Proof: It is clear that if f(x)\in \mathbb{C}(x) is necessary then really f(x)\in\mathbb{C}[x] is necessary, since any finite pole of a rational function would break our assumption that f is analytic on all of \mathbb{C}. It is easy to see from here that if this is the case, then really f\in\mathbb{Q}(i)[x]--just test the polynomial on \deg (f)+1 rational points and solve the resulting system of linear equations over the vector space \mathbb{Q}(i).\;\square

I'm going to think more on this tomorrow, it's 4:18 am here and I just pulled these two out, but I think the second one is going to require me to remember a couple more facts.


Great problem outermeasure! I like how the cases are so starkly different.


Yes, that's why I wrote \mathbb{C}(x) instead of \mathbb{Q}[i](x) or \mathbb{Q}[i][x].

Actually the cases are not that much different! :twisted:


Really now? I know at least I cannot pull the same trick in the analytic context because of Liouville, but perhaps you mean there's an approach which handles both simultaneously which is not mine?

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 Post subject: Re: smooth vs analytic
PostPosted: Sun, 18 Sep 2011 07:30:23 UTC 
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Shadow wrote:
Really now? I know at least I cannot pull the same trick in the analytic context because of Liouville, but perhaps you mean there's an approach which handles both simultaneously which is not mine?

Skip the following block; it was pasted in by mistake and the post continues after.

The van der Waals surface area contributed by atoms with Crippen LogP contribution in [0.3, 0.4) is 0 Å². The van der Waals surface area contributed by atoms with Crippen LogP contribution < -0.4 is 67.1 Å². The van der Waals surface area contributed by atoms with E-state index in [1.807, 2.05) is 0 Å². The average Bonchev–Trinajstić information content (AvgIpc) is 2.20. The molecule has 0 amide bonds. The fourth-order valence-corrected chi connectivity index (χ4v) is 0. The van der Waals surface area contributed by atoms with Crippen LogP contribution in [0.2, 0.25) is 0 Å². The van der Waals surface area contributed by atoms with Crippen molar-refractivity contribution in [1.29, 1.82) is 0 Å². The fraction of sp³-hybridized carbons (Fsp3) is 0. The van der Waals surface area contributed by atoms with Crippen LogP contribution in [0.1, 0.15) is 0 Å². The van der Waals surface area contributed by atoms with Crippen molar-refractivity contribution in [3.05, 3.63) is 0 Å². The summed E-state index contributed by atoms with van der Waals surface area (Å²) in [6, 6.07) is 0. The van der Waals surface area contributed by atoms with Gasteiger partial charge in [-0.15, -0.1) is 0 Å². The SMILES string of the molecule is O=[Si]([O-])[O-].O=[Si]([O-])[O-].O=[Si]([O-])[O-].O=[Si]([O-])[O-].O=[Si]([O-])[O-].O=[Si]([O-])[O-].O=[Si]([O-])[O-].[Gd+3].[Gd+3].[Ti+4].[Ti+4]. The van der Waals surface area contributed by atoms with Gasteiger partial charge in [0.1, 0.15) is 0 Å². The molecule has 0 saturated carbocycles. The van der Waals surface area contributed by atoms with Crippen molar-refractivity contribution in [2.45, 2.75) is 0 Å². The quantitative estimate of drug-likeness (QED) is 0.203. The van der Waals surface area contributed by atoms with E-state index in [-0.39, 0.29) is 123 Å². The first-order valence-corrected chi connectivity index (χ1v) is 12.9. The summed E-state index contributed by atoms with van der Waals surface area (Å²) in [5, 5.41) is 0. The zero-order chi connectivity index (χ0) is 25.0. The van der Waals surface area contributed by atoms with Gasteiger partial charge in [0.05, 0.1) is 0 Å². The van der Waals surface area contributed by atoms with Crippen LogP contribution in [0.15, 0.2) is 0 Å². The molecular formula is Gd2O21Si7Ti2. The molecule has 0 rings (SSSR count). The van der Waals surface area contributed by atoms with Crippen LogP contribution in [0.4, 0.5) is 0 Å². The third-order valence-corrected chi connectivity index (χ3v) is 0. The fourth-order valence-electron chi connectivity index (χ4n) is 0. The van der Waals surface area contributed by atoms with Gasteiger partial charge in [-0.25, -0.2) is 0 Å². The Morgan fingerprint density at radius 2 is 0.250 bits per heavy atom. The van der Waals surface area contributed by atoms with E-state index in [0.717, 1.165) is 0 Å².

Yes, there is an approach without using bump functions.

Spoiler:
Enumerating \mathbb{Q} or \mathbb{Q}[i] is still crucial.


BTW, yes, there exists a bump function \eta such that \eta(\mathbb{Q})\subset\mathbb{Q} (but not every bump function has this property).

_________________
\begin{aligned}
Spin(1)&=O(1)=\mathbb{Z}/2&\quad&\text{and}\\
Spin(2)&=U(1)=SO(2)&&\text{are obvious}\\
Spin(3)&=Sp(1)=SU(2)&&\text{by }q\mapsto(\mathop{\mathrm{Im}}\mathbb{H}\ni p\mapsto qp\bar{q})\\
Spin(4)&=Sp(1)\times Sp(1)&&\text{by }(q_1,q_2)\mapsto(\mathbb{H}\ni p\mapsto q_1p\bar{q_2})\\
Spin(5)&=Sp(2)&&\text{by }\mathbb{HP}^1\cong S^4_{round}\hookrightarrow\mathbb{R}^5\\
Spin(6)&=SU(4)&&\text{by the irrep }\Lambda_+\mathbb{C}^4
\end{aligned}


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 Post subject: Re: smooth vs analytic
PostPosted: Mon, 19 Sep 2011 05:32:05 UTC